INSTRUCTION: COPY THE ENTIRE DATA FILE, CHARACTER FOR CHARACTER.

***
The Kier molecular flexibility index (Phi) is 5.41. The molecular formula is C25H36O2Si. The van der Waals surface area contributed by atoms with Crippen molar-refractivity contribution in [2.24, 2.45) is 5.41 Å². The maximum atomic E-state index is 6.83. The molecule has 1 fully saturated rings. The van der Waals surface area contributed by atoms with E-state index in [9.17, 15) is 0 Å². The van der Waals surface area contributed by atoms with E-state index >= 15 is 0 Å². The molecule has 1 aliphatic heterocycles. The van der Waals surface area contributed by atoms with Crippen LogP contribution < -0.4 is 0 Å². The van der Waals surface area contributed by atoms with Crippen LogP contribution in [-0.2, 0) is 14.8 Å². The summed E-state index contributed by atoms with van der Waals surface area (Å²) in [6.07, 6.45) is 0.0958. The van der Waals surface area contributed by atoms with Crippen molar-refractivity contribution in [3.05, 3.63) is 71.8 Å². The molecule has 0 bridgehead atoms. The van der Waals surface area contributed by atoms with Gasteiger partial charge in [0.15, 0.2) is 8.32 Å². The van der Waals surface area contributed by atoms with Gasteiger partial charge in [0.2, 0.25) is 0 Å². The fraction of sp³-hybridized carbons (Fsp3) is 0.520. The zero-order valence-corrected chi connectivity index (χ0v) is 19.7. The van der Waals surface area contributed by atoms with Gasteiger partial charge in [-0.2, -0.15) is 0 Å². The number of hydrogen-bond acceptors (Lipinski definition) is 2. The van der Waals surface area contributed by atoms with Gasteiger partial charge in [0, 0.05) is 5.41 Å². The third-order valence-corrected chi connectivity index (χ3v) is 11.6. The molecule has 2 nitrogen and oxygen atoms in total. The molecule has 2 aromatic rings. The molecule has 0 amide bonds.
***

The Kier molecular flexibility index (Phi) is 5.41. The molecular formula is C25H36O2Si. The van der Waals surface area contributed by atoms with Crippen molar-refractivity contribution in [2.24, 2.45) is 5.41 Å². The maximum atomic E-state index is 6.83. The molecule has 1 fully saturated rings. The van der Waals surface area contributed by atoms with E-state index in [9.17, 15) is 0 Å². The van der Waals surface area contributed by atoms with E-state index >= 15 is 0 Å². The molecule has 1 aliphatic heterocycles. The van der Waals surface area contributed by atoms with Crippen LogP contribution < -0.4 is 0 Å². The van der Waals surface area contributed by atoms with Crippen LogP contribution in [-0.2, 0) is 14.8 Å². The summed E-state index contributed by atoms with van der Waals surface area (Å²) in [6.07, 6.45) is 0.0958. The van der Waals surface area contributed by atoms with Crippen molar-refractivity contribution in [3.05, 3.63) is 71.8 Å². The molecule has 0 bridgehead atoms. The van der Waals surface area contributed by atoms with Gasteiger partial charge in [0.15, 0.2) is 8.32 Å². The van der Waals surface area contributed by atoms with Gasteiger partial charge in [0.2, 0.25) is 0 Å². The fraction of sp³-hybridized carbons (Fsp3) is 0.520. The zero-order valence-corrected chi connectivity index (χ0v) is 19.7. The van der Waals surface area contributed by atoms with Gasteiger partial charge in [-0.2, -0.15) is 0 Å². The number of hydrogen-bond acceptors (Lipinski definition) is 2. The van der Waals surface area contributed by atoms with Gasteiger partial charge in [0, 0.05) is 5.41 Å². The third-order valence-corrected chi connectivity index (χ3v) is 11.6. The molecule has 2 nitrogen and oxygen atoms in total. The molecule has 2 aromatic rings. The molecule has 0 amide bonds.